Usually, once-weekly watering is good for the summer, while every two weeks is all it needs during the winter.
You need to be diligent about how you water, because overwatering this plant does way more harm than underwatering. If you let the plant’s root stand in soggy soil for long periods, it can lead to root rot and death.
This plant needs well-draining, airy and porous soil. This is so that the soil does not retain too much moisture and lets excess water flow easily out. The soil should also allow air to flow through and reach the roots. Both these factors are important to avoid root rot.
There are commercially available succulent soil mixes, but you can also make your own mix by combining two parts peat to one part of either sand or perlite. Make sure the soil pH is somewhere between 6.0 and 7.3.
Avoid using plastic, steel or glazed pots. Choose unglazed terracotta or clay, because these are porous materials that will allow air and water to penetrate more easily.
Make sure the pot has drainage holes at the bottom so that any excess water from watering will simply flow out and reduce the risk of overwatering.
As mentioned above, even though this plant is native to South America, it does not do well in constantly hot temperatures. It prefers temperatures between 65 and 75 degrees Fahrenheit. Never let the plant stay in an environment that is below 50 degrees Fahrenheit.
Try to keep the plant in medium humidity environments. Never let it dry out, but also do not let the humidity get too high. High humidity can make the environment a little too conducive to fungi.
If you need to increase the humidity level, try using a pebble-water tray under the plant’s pot.
This plant prefers a moderate liquid fertilizer once a month during its growth season in the spring and summer. Refrain from fertilizing in the fall or winter. Try not to get any fertilizer on the plant’s leaves, as it can burn the leaves on direct contact.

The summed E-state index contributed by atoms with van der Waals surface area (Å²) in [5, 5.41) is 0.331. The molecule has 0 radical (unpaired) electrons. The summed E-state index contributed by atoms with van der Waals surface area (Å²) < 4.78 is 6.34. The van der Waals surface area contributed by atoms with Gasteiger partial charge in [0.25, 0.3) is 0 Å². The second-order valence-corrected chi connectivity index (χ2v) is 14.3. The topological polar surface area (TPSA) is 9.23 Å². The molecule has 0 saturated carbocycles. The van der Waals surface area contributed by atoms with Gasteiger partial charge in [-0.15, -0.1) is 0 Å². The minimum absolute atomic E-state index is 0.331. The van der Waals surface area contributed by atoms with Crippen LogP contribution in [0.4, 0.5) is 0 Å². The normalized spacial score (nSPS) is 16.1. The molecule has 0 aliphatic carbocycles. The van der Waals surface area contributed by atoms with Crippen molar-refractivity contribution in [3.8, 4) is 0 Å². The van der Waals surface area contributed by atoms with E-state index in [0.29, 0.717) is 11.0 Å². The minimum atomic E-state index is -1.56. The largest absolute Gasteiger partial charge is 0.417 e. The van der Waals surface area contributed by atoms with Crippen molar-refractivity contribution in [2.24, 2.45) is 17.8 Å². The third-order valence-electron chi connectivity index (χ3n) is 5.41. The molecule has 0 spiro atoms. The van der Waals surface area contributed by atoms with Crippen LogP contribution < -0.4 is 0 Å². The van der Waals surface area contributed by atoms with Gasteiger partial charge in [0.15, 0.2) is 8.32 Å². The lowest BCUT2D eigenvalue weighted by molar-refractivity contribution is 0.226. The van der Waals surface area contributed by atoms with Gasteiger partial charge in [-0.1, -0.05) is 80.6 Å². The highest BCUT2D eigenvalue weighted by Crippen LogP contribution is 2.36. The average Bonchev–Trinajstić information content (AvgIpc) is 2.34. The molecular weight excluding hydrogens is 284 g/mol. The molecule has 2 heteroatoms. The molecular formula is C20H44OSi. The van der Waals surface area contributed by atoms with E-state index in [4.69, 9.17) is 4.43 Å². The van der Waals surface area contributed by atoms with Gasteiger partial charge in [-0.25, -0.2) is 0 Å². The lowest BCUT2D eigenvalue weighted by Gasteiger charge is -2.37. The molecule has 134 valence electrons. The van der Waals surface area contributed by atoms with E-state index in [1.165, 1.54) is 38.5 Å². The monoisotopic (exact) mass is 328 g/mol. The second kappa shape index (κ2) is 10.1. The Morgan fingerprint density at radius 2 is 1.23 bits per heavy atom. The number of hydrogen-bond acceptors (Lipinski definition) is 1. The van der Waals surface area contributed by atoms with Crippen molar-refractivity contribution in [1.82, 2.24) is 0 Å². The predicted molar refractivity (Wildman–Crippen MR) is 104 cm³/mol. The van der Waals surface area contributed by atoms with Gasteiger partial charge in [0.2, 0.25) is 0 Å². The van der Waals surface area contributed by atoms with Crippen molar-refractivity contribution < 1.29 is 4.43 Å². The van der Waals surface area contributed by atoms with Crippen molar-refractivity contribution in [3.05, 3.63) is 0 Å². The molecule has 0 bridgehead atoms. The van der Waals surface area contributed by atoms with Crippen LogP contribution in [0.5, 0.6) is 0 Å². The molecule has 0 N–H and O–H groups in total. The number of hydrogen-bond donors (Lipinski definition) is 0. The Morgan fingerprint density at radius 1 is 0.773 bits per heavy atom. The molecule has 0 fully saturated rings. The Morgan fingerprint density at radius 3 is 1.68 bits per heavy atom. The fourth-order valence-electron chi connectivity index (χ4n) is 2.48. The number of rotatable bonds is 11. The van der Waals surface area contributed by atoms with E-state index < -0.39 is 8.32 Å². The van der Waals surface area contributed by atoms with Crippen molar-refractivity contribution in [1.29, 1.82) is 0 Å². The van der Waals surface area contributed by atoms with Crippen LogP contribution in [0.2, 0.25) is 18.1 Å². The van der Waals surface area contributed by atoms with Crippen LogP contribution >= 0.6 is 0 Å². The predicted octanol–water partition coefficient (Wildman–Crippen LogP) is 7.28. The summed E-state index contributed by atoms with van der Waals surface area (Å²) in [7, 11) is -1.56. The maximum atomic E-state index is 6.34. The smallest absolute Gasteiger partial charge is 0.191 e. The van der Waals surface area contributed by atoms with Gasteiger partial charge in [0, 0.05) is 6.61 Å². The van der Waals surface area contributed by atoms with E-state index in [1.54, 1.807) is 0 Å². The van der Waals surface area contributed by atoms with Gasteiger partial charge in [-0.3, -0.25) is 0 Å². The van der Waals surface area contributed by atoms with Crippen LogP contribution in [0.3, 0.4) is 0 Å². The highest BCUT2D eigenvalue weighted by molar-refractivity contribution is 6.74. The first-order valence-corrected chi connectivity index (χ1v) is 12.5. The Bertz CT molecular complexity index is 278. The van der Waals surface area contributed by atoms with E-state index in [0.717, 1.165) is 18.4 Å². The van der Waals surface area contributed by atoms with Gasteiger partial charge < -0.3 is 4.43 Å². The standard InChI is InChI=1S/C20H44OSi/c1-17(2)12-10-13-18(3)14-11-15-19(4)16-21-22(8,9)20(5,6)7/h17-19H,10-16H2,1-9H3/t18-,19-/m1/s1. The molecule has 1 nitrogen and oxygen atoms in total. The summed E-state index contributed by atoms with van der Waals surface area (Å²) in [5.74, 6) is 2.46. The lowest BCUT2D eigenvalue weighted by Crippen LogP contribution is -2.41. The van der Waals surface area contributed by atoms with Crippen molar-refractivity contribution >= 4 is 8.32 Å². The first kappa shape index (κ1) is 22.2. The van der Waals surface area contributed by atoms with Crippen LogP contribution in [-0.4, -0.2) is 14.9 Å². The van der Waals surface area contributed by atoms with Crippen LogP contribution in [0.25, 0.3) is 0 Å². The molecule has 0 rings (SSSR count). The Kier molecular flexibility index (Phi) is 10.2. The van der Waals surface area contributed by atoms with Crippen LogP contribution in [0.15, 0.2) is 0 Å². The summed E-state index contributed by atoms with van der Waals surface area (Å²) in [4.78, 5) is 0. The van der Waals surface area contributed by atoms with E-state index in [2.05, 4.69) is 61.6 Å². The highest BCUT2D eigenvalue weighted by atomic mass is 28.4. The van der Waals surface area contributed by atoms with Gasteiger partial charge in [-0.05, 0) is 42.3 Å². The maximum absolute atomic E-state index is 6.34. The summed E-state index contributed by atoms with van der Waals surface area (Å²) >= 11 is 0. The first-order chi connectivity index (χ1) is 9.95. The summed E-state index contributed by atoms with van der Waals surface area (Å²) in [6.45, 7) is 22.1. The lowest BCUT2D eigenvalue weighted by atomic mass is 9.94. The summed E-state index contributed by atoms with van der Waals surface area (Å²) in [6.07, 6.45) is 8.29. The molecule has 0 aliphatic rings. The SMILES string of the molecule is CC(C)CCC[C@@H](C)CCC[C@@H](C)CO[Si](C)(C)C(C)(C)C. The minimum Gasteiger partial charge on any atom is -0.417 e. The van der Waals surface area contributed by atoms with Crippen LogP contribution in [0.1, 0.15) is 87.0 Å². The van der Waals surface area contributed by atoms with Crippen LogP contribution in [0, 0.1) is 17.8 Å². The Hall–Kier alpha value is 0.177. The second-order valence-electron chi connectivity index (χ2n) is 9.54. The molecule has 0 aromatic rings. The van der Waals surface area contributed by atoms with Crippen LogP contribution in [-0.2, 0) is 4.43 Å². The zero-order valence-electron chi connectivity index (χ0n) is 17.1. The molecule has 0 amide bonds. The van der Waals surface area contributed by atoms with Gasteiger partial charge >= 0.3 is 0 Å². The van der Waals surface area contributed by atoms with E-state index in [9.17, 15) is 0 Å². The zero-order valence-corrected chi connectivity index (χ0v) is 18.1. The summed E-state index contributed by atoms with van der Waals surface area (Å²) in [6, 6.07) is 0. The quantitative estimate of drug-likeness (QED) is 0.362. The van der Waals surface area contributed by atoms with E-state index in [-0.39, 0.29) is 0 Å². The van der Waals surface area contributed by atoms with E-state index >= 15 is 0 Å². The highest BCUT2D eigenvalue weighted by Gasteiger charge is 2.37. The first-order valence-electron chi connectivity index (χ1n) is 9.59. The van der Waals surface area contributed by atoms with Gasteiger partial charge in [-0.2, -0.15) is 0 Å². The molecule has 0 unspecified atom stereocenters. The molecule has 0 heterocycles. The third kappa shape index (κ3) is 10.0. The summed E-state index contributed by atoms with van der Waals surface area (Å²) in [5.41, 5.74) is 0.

This plant grows slowly and does not require constant pruning, but you can remove some of its lower branches during the growth season in the spring and summer.
Peperomia Rana Verde Propagation
Propagation using leaves
First, prepare a tray or pot with your soil mix and make sure the gardening tools you are about to use have been sanitized.
Cut off a leaf from the plant using sterile scissors.
You can choose to use the whole leaf or cut the leaf into two. Make a hole in the soil a half-inch deep and put the leaf inside it. Cover the hole with a little soil.
Place the pot or tray in a spot where it can get its ideal temperature and light requirements.
Water as needed and, if you have done everything correctly, it should start sprouting quite soon.
Propagation using stems
This method is easier and has a slightly better success rate than leaf propagation.
Cut off the tip of a stem that is around three inches long. Make sure the stem has some leaves on it.
Have a pot filled with soil mix ready, plant the cutting in a hole in the soil and cover the base with more soil.
Place the pot in a spot that provides the plant’s ideal growing conditions, water as needed, and wait for roots to sprout.
The Peperomia Rana Verde is a small, semi-succulent plant that is low-maintenance, which makes it a good choice for beginner gardeners.
It has beautiful deep green, oval-shaped leaves on short stems.
All this plant needs is well-draining and airy soil, bright indirect light, water when the top inch of soil gets dry, average humidity, temperatures between 65 and 75 degrees Fahrenheit, and a porous pot with sufficient draining holes.
Provided you are able to give the plant these basic needs, you will be rewarded with a gorgeous houseplant that adds sophistication to any space.
Image: istockphoto.com / Jamaludin Yusup